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School of Biological Sciences
The University of Adelaide

Dr David Ellis

Sporothrix schenckii complex

It is now recognised that Sporothrix schenckii is a species complex of five distinct species: S. schenckii sensu strictu, S. brasiliensis, S. globosa, S. mexicana and S. luriei (Marimon et al. 2007, Romeo et al. 2011, Barros et al. 2011, Oliveira et al. 2014, Zhang et al. 2015b).

RG-2 organism.

Sporothrix schenckii complex is a dimorphic fungus and has a worldwide distribution, particularly in tropical and temperate regions. It is commonly found in soil and on decaying vegetation and is a well-known pathogen of humans and animals. Sporotrichosis is primarily a chronic mycotic infection of the cutaneous or subcutaneous tissues and adjacent lymphatics characterised by nodular lesions which may suppurate and ulcerate. Infections are caused by the traumatic implantation of the fungus into the skin, or very rarely, by inhalation into the lungs. Secondary spread to articular surfaces, bone and muscle is not infrequent, and the infection may also occasionally involve the central nervous system, lungs or genitourinary tract.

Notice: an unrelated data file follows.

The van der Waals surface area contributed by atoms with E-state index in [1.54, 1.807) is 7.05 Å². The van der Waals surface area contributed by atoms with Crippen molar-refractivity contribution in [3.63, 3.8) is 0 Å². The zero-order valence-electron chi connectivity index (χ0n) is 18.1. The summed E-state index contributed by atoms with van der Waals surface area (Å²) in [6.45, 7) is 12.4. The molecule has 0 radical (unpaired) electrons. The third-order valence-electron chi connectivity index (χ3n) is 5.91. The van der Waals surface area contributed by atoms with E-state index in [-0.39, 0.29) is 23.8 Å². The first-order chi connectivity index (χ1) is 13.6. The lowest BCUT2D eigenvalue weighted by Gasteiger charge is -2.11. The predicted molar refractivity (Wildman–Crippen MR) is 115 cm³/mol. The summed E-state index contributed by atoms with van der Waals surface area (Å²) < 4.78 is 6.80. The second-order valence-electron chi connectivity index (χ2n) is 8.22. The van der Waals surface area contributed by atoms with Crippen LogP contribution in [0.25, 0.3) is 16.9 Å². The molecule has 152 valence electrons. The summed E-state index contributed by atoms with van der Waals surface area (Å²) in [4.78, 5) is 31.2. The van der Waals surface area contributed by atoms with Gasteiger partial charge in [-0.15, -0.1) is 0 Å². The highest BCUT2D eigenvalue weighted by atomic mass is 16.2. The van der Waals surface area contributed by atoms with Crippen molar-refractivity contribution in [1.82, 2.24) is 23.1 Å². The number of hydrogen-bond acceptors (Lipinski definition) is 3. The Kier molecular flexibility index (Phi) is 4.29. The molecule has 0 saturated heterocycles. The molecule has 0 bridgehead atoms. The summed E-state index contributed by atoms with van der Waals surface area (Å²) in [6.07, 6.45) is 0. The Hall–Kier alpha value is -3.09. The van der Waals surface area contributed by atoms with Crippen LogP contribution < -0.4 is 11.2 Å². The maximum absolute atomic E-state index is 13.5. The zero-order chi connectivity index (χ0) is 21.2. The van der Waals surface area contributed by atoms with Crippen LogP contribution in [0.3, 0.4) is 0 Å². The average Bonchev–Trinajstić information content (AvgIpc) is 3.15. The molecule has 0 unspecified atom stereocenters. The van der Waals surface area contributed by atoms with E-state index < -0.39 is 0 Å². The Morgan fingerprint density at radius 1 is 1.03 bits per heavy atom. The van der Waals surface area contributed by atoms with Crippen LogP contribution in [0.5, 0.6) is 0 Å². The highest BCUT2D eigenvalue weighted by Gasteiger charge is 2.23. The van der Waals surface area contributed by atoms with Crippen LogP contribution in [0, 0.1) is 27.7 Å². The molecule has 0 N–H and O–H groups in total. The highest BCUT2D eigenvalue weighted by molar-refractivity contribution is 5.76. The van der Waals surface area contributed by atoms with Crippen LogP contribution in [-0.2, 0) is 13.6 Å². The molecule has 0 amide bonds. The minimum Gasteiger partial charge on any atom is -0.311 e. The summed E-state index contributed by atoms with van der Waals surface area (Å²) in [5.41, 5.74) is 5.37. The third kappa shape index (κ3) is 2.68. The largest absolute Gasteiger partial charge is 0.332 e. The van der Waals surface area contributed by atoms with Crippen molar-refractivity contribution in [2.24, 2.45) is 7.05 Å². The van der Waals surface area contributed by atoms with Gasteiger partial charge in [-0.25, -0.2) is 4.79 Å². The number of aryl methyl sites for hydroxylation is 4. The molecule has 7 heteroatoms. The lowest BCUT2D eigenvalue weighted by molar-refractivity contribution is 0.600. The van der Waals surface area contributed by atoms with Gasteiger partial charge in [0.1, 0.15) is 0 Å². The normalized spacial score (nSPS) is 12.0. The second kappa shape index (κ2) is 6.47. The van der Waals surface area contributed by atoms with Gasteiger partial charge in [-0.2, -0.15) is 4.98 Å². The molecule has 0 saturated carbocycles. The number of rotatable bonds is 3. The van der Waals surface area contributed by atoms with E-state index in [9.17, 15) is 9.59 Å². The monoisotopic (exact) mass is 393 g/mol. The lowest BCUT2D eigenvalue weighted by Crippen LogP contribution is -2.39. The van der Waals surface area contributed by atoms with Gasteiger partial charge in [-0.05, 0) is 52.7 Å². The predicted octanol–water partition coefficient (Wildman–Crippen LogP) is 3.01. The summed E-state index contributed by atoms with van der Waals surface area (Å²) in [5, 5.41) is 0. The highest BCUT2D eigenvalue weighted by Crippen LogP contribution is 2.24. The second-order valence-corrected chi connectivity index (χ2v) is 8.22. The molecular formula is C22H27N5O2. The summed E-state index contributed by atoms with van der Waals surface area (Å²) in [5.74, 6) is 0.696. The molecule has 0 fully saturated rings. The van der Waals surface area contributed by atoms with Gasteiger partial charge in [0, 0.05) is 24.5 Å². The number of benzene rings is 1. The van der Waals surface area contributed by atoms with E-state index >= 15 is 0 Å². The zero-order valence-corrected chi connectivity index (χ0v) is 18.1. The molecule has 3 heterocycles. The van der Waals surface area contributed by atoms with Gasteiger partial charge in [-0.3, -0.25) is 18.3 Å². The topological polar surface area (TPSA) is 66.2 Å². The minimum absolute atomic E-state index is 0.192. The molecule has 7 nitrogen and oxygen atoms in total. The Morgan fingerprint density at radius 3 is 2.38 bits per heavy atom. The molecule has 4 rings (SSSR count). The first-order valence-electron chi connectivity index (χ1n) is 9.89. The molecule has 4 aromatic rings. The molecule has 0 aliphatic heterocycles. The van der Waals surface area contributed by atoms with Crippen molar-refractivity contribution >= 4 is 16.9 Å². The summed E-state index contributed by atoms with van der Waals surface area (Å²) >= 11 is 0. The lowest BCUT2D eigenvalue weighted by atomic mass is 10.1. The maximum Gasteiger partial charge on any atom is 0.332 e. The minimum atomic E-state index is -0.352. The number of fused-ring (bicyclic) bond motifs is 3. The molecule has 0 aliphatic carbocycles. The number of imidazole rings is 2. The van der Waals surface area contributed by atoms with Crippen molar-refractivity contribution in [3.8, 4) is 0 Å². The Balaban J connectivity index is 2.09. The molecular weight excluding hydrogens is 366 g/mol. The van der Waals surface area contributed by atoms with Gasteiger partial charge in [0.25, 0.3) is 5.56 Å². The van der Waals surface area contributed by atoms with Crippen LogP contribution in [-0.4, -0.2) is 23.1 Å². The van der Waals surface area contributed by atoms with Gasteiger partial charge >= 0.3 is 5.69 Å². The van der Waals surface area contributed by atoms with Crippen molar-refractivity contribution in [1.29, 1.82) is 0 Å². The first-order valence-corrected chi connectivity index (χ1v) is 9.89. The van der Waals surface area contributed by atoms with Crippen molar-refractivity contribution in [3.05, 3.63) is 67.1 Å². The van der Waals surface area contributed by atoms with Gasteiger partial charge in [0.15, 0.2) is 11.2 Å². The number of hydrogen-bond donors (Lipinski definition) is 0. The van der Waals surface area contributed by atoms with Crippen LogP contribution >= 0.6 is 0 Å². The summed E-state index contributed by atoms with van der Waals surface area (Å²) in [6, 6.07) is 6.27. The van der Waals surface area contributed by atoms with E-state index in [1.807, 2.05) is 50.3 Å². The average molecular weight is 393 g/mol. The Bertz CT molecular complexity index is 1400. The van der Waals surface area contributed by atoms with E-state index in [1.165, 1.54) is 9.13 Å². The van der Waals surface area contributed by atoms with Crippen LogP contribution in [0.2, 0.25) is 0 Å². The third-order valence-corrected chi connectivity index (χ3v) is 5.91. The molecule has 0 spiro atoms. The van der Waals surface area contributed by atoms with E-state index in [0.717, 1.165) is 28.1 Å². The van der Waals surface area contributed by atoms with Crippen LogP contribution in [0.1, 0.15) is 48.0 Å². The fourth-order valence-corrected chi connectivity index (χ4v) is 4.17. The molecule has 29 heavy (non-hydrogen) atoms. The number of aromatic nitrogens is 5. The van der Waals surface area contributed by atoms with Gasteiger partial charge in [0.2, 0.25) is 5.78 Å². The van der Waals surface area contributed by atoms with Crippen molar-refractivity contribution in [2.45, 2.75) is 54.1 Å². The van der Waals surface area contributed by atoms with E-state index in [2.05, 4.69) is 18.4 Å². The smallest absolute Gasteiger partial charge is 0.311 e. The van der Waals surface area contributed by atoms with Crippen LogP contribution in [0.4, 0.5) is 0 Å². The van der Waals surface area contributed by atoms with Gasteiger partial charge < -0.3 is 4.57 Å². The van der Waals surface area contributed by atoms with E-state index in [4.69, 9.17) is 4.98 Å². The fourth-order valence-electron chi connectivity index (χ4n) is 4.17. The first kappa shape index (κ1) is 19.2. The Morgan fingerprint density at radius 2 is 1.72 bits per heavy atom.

Sporothrix schenckii

Morphological Description: Colonies at 25C, are slow growing, moist and glabrous, with a wrinkled and folded surface. Some strains may produce short aerial hyphae and pigmentation may vary from white to cream to black. Conidiophores arise at right angles from thin septate hyphae and are usually solitary, erect and tapered toward the apex. Conidia are formed in clusters on tiny denticles by sympodial proliferation at the apex of the conidiophore, their arrangement often suggestive of a flower. As the culture ages, conidia are subsequently formed singly along the sides of both conidiophores and undifferentiated hyphae. Conidia are ovoid or elongated, 3-6 x 2-3 µm, hyaline, one-celled and smooth-walled. In some isolates, solitary, darkly-pigmented, thick-walled, one-celled, obovate to angular conidia may be observed along the hyphae. On brain heart infusion (BHI) agar containing blood at 37OC, colonies are glabrous, white to greyish-yellow and yeast-like consisting of spherical or oval budding yeast cells.

Molecular Identification: DNA sequencing using ITS, D1/D2, β-tubulin, calmodulin and chalcone synthase genes is recommended for species identification (Marimon et al. 2007, Romeo et al. 2011, Barros et al. 2011, Oliveira et al. 2014, Zhang et al. 2015b).

MALDI-TOF MS: Oliverira et al. (2015) established a MALDI-TOF protocol and reference database for the identification of Sporothrix species.

Key Features: Hyphomycete characterised by thermal dimorphism and clusters of ovoid, denticulate conidia produced sympodially on short conidiophores.

References: McGinnis (1980), Domsch et al. (1980), Rippon (1988), de Hoog et al. (1985, 2000, 2015).


Sporothrix schenckii PAS stained tissue section showing budding yeast-like cells.


Sporothrix schenckii culture at 25C and budding yeast cells in BHI at 37C.

Sporothrix schenckii conidiophores and conidia at 25C.



Mycosis: Sporotrichosis